First-Draft In Video

In a stack of papers called Writing.

  • Aug
  • 08
  • 2008

I’m sure this gentleman is a nice fellow, that he’s got lots of things to tell the world, that he’s incredibly smart, and that he could teach me a thing or nine about how to better use my computer. However, this is the video equivalent of a first-draft essay being turned in as a final draft. As it ends up, that’s great because this does a nice job in making the point about the power of editing. Students always hear about how important it is to edit and see it played out on paper. Seeing an example in other form of media might make it click into place. Show this video instead:

Buzzing : Grammar Errors

You can hear his words, right? But that buzzing’s distracting, huh? That’s something easily fixed with just a little more time and attention. Recording clear audio is obviously not beyond his capability given the technical knowledge shown by putting this video together in the first place. Grammatical errors are often the same. Didn’t proofread, hit print mere hours before the due date, saw the error but didn’t want to go back and find even more to fix, there are lots of reasons lighter than lack of ability why “then” gets put in place of “than” and such. Is the final piece understandable? Sure, but it’s distracting.

URL “Oops!” : Typos

And how about that flub with how to spell Mozilla at the beginning (0:40)? That doesn’t encourage the audience to trust what this author is about to say. Taking the time to record the audio over again (lay down another audio track, edit out the part where he got it wrong, etc.) would have made this a much stronger piece, something an audience would be far more confident putting faith in. Typos achieve the same drawback: they cause the audience to question the author’s expertise.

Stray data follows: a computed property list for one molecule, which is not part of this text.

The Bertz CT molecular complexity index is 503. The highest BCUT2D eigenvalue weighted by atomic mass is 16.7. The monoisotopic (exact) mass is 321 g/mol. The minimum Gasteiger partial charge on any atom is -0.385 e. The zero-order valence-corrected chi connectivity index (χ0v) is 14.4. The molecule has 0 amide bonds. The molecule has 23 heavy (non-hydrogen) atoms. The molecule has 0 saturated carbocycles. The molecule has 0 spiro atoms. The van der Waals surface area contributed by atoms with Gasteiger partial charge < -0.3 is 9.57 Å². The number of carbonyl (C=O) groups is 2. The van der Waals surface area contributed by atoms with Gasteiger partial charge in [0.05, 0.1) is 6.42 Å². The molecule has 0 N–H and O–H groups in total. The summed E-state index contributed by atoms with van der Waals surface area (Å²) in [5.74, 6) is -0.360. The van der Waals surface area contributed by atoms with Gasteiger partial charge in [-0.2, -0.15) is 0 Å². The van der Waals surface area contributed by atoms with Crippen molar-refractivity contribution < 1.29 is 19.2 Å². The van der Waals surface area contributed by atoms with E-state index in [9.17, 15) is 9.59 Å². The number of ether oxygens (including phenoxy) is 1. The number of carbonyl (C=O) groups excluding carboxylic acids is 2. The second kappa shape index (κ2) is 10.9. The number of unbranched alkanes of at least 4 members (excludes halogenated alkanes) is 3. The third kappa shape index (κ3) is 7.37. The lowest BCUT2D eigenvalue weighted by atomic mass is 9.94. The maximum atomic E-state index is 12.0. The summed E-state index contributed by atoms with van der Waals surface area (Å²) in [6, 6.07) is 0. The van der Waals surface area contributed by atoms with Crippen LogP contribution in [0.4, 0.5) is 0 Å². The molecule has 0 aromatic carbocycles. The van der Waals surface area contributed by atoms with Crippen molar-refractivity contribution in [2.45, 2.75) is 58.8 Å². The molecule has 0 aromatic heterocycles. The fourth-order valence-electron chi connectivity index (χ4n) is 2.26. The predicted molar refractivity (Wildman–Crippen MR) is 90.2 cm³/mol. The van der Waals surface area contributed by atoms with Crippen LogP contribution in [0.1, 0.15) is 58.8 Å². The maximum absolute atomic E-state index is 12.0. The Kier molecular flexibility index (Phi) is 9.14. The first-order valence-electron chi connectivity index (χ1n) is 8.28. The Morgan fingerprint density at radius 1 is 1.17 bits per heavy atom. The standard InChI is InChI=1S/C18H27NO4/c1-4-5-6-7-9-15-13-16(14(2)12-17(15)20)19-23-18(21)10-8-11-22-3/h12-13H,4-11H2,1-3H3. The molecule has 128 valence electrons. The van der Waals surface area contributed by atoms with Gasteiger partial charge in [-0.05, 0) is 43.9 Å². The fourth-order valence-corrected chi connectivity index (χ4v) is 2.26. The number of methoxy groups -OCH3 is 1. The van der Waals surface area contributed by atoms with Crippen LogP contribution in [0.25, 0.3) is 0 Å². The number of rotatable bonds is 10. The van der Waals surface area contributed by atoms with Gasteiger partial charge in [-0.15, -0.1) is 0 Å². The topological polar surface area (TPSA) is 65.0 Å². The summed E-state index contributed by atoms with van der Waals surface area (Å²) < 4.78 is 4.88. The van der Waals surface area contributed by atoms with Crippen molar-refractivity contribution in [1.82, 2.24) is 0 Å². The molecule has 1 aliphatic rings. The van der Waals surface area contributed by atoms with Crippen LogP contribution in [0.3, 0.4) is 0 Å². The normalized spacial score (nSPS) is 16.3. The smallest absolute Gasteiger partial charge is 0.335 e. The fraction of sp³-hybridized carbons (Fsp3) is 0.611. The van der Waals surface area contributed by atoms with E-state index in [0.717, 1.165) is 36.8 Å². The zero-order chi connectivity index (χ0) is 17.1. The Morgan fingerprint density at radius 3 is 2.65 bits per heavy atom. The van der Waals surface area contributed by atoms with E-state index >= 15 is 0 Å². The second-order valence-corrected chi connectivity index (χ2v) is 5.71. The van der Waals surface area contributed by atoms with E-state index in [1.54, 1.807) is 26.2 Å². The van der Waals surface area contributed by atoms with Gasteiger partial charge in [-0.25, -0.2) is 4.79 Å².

There’s More

“You can click on Extensions and add other Extensions” (1:19). But what if the audience doesn’t know what an Extension is? That’s a safe bet about an audience that doesn’t know how to change their Firefox Theme. That search for “status bar… something” (1:28)? Why did he even search for that status bar extension? I thought this was about setting a new Firefox Theme. Seems unplanned, right? Clicking on a Theme he’s “never actually looked at this one, Zune, or something” (2:10)? Shouldn’t he know where he’s going if he’s creating a video teaching how to do something? I haven’t found any spot where he’s wrong, so he has his facts down well, but I also must admit that I stopped watching when I heard “I’m going to skip ahead, skip to, like, twenty or whatever” (2:33). That shows an author who is wandering around without a clear sense of direction, just picking page twenty at random.

In my collection of anti-examples, I’ll keep this video at the ready. Play the first few minutes of this and ask for comments. Ask how this might relate to this class. Later, compare it to the beginning draft of the latest piece of writing. The ideas are coming along just fine, but it’s so clearly a first draft not ready for final publication. More editing needs to happen. Get a few more eyeballs on it and take suggestions. Maybe even having students write comments to this author would help with their peer editing. I’ll keep alert for a first-draft video that appeals to the non-computer constituency. But this video could work well in explaining why ideas, organization, conventions, and [fill in with areas of your writing rubric] matter.

1 comment

1. Bookmarks about Extensions says:

[12/22/2008 - 11:30 pm]

[…] – bookmarked by 5 members originally found by mstatz on 2008-11-17 First-Draft In Video – bookmarked by 5 members originally […]